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October/November 2004

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Boogie Boy!

This Is U.P. Wilson


Good Bad Blues


Texas Blues Guitar Summit


U.P. Wilson

Boogie Boy! The Texas Guitar Tornado Returns
This Is U. P. Wilson
The Good, The Bad, The Blues
Texas Blues Guitar Summit

JSP Records

U.P. WilsonU. P. Wilson, better known as the Texas Guitar Tornado, passed away at 70 on September 22, 2004 in Paris. He had lived in France for the past several years. Although largely unheard of outside of Texas for most of his career, he influenced countless guitarist in the Dallas/Fort Worth area over the past several decades, such as Stevie Ray Vaughan and legendary session guitarist Cornell Dupree, with his stinging, metallic tone. Wilson‘s two-man band with the late singer/drummer Robert Ealey, Boogie Chillun, was the stuff of legend in northern Texas, particularly Wilson‘s stage show, which featured him playing with one hand, smoking a cigarette, taking a drink, or even shaking hands with fans with the other, but playing as well with one hand as most guitarist play with two. Wilson had only recorded a couple of albums in the ’80s, neither of which received much exposure, when he landed with England’s JSP Records for a productive five-album stint that lasted from 1994 until 1999. This month’s Flashback will look at those albums in tribute to one of the unsung heroes of the blues.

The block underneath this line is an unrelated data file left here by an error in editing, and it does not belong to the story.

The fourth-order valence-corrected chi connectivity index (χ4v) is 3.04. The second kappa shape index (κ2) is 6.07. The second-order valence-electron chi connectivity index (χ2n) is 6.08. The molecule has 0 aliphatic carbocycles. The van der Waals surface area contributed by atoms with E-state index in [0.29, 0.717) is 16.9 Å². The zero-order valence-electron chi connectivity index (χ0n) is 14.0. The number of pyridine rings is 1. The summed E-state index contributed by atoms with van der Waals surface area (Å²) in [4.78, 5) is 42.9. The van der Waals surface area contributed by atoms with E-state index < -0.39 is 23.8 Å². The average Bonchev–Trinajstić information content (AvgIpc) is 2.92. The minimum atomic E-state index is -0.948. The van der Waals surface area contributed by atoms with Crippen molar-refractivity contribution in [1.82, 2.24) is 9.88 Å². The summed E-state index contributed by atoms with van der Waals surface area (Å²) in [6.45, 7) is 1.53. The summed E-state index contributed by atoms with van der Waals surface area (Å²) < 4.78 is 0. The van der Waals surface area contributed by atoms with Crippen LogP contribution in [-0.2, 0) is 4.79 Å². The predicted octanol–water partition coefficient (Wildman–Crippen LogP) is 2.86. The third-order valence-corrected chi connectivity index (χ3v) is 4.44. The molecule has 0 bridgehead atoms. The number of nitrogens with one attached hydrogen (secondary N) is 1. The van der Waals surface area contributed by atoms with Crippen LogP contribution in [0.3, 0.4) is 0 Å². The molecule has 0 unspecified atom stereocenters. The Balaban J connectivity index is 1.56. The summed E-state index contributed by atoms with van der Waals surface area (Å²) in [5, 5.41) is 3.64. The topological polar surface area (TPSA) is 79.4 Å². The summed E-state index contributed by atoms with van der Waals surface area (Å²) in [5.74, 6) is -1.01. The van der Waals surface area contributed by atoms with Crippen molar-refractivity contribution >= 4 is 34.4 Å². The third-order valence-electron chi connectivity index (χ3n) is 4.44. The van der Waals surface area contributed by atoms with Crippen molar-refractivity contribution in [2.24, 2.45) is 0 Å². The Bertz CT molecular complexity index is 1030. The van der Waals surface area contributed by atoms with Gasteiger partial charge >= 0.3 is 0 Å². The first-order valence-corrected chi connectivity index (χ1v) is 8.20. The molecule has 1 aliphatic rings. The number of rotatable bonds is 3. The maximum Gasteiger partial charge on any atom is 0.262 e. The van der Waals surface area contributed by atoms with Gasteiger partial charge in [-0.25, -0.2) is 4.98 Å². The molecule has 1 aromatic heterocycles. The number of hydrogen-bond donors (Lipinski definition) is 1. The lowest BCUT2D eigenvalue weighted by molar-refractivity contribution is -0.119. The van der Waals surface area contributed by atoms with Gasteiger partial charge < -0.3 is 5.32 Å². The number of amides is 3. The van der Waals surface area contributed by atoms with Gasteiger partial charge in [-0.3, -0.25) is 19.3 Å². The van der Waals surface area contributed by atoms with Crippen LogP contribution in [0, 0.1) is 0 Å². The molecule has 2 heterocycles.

Wilson’s debut for JSP, Boogie Boy! The Texas Guitar Tornado Returns, burst onto the scene in 1994. It made quite an impression, as Wilson’s mad guitar skills were finally on display for a wider audience. Wilson played scorching guitar on Boogie Boy, and even contributed some pretty good vocals, though several of the vocals were ably handled by soulful Alanda Williams, who subsequently recorded for JSP also. It was a great introduction to Wilson’s guitar, especially the instrumentals “Half Step” and “Soul King Shuffle,” along with the slow blues “T For Texas.”